Invasion of the Restless Boomers

What do you get when you mix bored boomers with hip twenty-somethings in cool new condo complexes? Comedy gold.

Today's Wall Street Journal has one of the funniest articles I've read in a long time ("Animal House Meets the Empty Nest").  Apparently a bunch of real estate developers have specifically been targeting twenty- and thirty-something professionals and trying to lure them into their urban condo complexes with cool amenities like video-game lounges, outdoor fire pits, rooftop hot tubs, movie theaters, and poolside bars. The article calls the developments a "throw-back to the sort of singles-oriented complexes that were popular in the ‘60s and ‘70s." Problem is, a bunch of aging boomers from the suburbs have decided they too want to live the hip life and are muscling in:

Ms. Lammel says that while the atmosphere at Viridian has been largely cordial, the building has already developed "cliques" and there have been some tensions. Ms. Lammel describes the pool scene, for example, as an "animal house."

"One time I went up there and the twentysomethings had the whole place monopolized," she recalls, "and I thought, Well, not today." Ms. Lammel says she and some of her cohorts have a strategy for reclaiming the space, at least temporarily: They're planning a covered-dish pool party. "Anyone is welcome," she says in her pleasant Southern drawl. "But we'll see who shows up."

(I think I've seen that show before. It's called Three's Company.)

At other complexes, developers are finding that many twenty-somethings don't actually want to live like mini-Lindsay Lohans relapsing at the Roosevelt:

The William Beaver House, a planned 320-unit high-rise in Manhattan's financial district, has an R-rated marketing campaign featuring a martini-swilling beaver (the project is named for its location at the intersection of William and Beaver streets) and provocative, animé-style images of scantily clad men and women trading flirtatious glances. The building will feature a poolside bar, a residents-only penthouse lounge and a 44-seat movie theater that can double as a nightclub. . . .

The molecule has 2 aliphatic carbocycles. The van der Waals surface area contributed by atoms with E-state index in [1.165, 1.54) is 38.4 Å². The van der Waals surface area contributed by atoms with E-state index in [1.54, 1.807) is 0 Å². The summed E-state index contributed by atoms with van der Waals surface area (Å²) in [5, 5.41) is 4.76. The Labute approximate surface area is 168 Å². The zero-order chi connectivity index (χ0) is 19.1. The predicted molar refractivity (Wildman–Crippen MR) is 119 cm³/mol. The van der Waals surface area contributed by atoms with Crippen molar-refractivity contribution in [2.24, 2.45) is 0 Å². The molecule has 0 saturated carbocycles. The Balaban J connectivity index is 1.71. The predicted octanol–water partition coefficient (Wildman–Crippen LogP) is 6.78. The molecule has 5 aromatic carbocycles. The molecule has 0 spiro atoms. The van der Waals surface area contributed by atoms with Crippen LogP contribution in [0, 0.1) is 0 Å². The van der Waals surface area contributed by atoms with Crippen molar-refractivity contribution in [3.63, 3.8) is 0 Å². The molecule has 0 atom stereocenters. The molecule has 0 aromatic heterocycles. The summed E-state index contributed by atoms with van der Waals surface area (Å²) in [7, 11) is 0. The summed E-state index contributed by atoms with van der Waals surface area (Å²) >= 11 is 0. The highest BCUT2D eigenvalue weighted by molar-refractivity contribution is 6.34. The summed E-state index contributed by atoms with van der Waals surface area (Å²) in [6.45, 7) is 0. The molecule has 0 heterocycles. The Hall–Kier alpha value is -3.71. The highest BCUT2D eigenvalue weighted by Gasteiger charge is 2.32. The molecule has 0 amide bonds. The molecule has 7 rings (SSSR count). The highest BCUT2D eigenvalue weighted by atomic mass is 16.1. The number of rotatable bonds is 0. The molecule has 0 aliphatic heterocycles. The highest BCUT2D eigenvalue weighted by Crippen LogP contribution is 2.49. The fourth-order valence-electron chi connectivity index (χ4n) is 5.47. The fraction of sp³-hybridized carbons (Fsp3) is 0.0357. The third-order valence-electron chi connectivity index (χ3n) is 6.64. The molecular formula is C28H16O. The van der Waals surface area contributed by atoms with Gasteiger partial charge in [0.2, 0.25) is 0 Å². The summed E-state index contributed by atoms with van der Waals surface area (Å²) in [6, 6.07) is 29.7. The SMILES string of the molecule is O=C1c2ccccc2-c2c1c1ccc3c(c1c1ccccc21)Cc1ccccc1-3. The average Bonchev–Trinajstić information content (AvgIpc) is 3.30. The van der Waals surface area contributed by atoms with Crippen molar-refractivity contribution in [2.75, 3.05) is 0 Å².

Some experts say developers -- many of them in their 40s and 50s -- don't always have the right idea about what this generation of buyers is really looking for. Condos replete with barbecue pits and hot tubs may actually be more appealing to boomers than to young home-buyers looking for a sound investment. A recent survey by the National Association of Home Builders found that price was by far the most significant factor among young condo buyers; location was a distant second. In addition, people under 35 were less likely than their older counterparts to say they take advantage of many on-site facilities. . . .

Indeed, on a recent Tuesday evening at Realm, the lounge off the lobby sat empty, its flat-screen televisions switched off and its pool table unused. An upstairs club room had more flat-screens but no one was watching them. Outside, jets sprayed arching streams of water into a vacant swimming pool, and the fire pit and barbecue on the terrace were unlit.

Turns out that Boogie Nights shag-pads don't appeal to Gen Y so much after all. When you end up attracting a bunch of 50-somethings trying to relive their youth, you know your Gen Y marketing campaign has bombed. (I can see it now — all of today's helicopter parents invading their kids' condo complexes when the time comes. There is no escape. . . )

Another sign that these developers have seriously misgauged their market: It's hilarious that they're trying to attract the video-game-playing and animé-cartoon-watching crowd in particular with marketing materials full of smooching couples and scantily clad women. All the gamers I know — all of them male — strongly prefer each other's company. The only hot babes they seem to have any use for are the virtual kind.